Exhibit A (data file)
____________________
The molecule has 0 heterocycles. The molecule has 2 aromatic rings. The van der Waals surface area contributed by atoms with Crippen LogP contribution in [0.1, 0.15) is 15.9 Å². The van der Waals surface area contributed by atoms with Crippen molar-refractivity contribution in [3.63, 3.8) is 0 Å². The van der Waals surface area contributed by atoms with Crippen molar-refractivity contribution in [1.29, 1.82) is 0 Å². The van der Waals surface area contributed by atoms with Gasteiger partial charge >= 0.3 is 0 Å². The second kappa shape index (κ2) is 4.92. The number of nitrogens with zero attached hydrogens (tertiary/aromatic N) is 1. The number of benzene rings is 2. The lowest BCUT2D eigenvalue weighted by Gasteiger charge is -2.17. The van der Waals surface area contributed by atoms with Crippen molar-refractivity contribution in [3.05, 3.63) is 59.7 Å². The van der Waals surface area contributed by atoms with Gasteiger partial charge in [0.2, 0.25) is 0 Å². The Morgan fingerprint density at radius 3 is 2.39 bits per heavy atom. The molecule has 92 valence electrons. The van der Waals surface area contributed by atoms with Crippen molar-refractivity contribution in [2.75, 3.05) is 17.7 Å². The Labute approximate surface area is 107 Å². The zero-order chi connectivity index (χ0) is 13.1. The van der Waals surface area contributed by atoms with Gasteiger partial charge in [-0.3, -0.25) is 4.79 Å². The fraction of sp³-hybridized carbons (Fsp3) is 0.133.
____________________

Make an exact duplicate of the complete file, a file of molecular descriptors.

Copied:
The molecule has 0 heterocycles. The molecule has 2 aromatic rings. The van der Waals surface area contributed by atoms with Crippen LogP contribution in [0.1, 0.15) is 15.9 Å². The van der Waals surface area contributed by atoms with Crippen molar-refractivity contribution in [3.63, 3.8) is 0 Å². The van der Waals surface area contributed by atoms with Crippen molar-refractivity contribution in [1.29, 1.82) is 0 Å². The van der Waals surface area contributed by atoms with Gasteiger partial charge >= 0.3 is 0 Å². The second kappa shape index (κ2) is 4.92. The number of nitrogens with zero attached hydrogens (tertiary/aromatic N) is 1. The number of benzene rings is 2. The lowest BCUT2D eigenvalue weighted by Gasteiger charge is -2.17. The van der Waals surface area contributed by atoms with Crippen molar-refractivity contribution in [3.05, 3.63) is 59.7 Å². The van der Waals surface area contributed by atoms with Gasteiger partial charge in [0.2, 0.25) is 0 Å². The Morgan fingerprint density at radius 3 is 2.39 bits per heavy atom. The molecule has 92 valence electrons. The van der Waals surface area contributed by atoms with Crippen molar-refractivity contribution in [2.75, 3.05) is 17.7 Å². The Labute approximate surface area is 107 Å². The zero-order chi connectivity index (χ0) is 13.1. The van der Waals surface area contributed by atoms with Gasteiger partial charge in [-0.3, -0.25) is 4.79 Å². The fraction of sp³-hybridized carbons (Fsp3) is 0.133.